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June 27, 2010

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Spice fans get a hit of Nepal cuisine

QUICK to cook, good to eat, rich in flavor with wide use of spices and flavor such as ginger, garlic, coriander, pepper, cumin, mustard oil and many others, Nepalese food is famous for its tempting, varied tastes and high nutrition levels.

And those who have a spicy bent now don't have to travel to the exotic country to try the cuisine. The Nepal Pavilion in the Expo Park's Zone A offers some of the country's most famous and authentic dishes.

Its set meal priced at 40 yuan (US$5.90), on the cheap side among other foods at the Expo, is the most popular.

It includes four dishes -- steamed rice with dried grapes, fried chicken, green salad called Aachar and a serving of vegetable curry.

"It is quite a big hit among our visitors," said Bishan Shah, the pavilion's F&B Manager. "It sells almost 500 sets everyday, and on weekends it soars to 800 daily."

All the spices and curry used in the pavilion are air-lifted from Nepal to the Expo, with high quality and freshness guaranteed. "Each dish uses more than 15 traditional Nepalese spices," said Shah.

"We make it a little less spicy than in Nepal to cater for Chinese diners, but it turns out that Chinese are really big spice fans. They love it hot."

Each morning at six o'clock, the five Nepalese chefs start to prepare food. It usually takes about four hours to marinate.

Nepal is famed for its abundant spices and herbs. "We put various spices into our food to add different layers of flavors. And many spices are good for the health," said chef Sudip Marahatta.

"They are good for the human digestive system, help control blood pressure and contain low levels of calories and fat."

Quite a number of herbs and spices have proven medical benefits, such as green cardamom broadly used to treat infections in teeth and gums, turmeric considered a cleansing herb to kill bacteria, and red pepper which helps increase metabolism and fat-burning by up to 25 percent.

The green salad in the set meal features a unique Nepalese dressing, called Aachar, which is made of lemon juice, sesame, sun flower oil, chopped cucumber, tomato and mashed potato to form a paste.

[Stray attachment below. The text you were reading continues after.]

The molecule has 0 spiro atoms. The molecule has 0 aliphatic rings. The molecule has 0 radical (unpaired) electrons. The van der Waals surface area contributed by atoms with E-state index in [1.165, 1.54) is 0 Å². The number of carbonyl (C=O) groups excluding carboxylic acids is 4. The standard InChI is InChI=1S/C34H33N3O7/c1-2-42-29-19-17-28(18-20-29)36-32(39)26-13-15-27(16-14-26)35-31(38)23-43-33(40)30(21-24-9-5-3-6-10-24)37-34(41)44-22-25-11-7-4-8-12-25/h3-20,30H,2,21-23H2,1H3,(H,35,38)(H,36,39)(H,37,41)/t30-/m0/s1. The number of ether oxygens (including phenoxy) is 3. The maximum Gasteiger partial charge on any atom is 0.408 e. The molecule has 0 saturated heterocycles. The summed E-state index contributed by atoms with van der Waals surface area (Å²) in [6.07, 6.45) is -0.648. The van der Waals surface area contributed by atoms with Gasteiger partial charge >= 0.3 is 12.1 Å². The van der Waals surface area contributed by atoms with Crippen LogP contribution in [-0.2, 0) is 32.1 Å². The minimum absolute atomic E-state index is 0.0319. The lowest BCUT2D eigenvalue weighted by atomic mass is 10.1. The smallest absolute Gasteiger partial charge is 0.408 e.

The menu is updated every week and food is guaranteed fresh. "As a matter of fact, there's nothing left after one day of crowds," Shah said.

Varied snacks are available at the pavilion for those who just want to have a small bite of the country's food culture.

Momo, the small, white-flour pastry-like Chinese dumpling, is probably the most popular snack in Nepal. Hop into any Nepalese restaurant and you will always find momo on the menu.

The cutie dumpling is usually stuffed with buffalo meat in Nepal, but the chef has changed the fillings to pork meat in Shanghai.

"We don't have enough buffalo meat here and Chinese might like pork better," the chef said. As for the price, it is 10 yuan for four momos.

Other snacks include fried chicken leg (10 yuan each) and chicken breast (10 yuan for four pieces).

As it is getting hotter and the Shanghai summer is unbearably sultry, a cup of refreshing Masala Lasssi (10 yuan), a traditional Nepalese drink, can cool you down.

It is usually made of plain yogurt, with a little bit of honey added to make it slightly sweet, and green cardamom powder to provide flavor. In Nepal, fruits such as banana and strawberry are also used for thickening and additional flavor.

"It's a perfect drink in summer. Guests can sit around in our bar, sip the Masala Lassi, cool themselves and enjoy the decor of our pavilion," Shah said.

For those who love to drink tea, a Nepalese brew is not to be missed. Flown in specially from tea gardens in Nepal, its rich color and aroma is surprisingly tasty.


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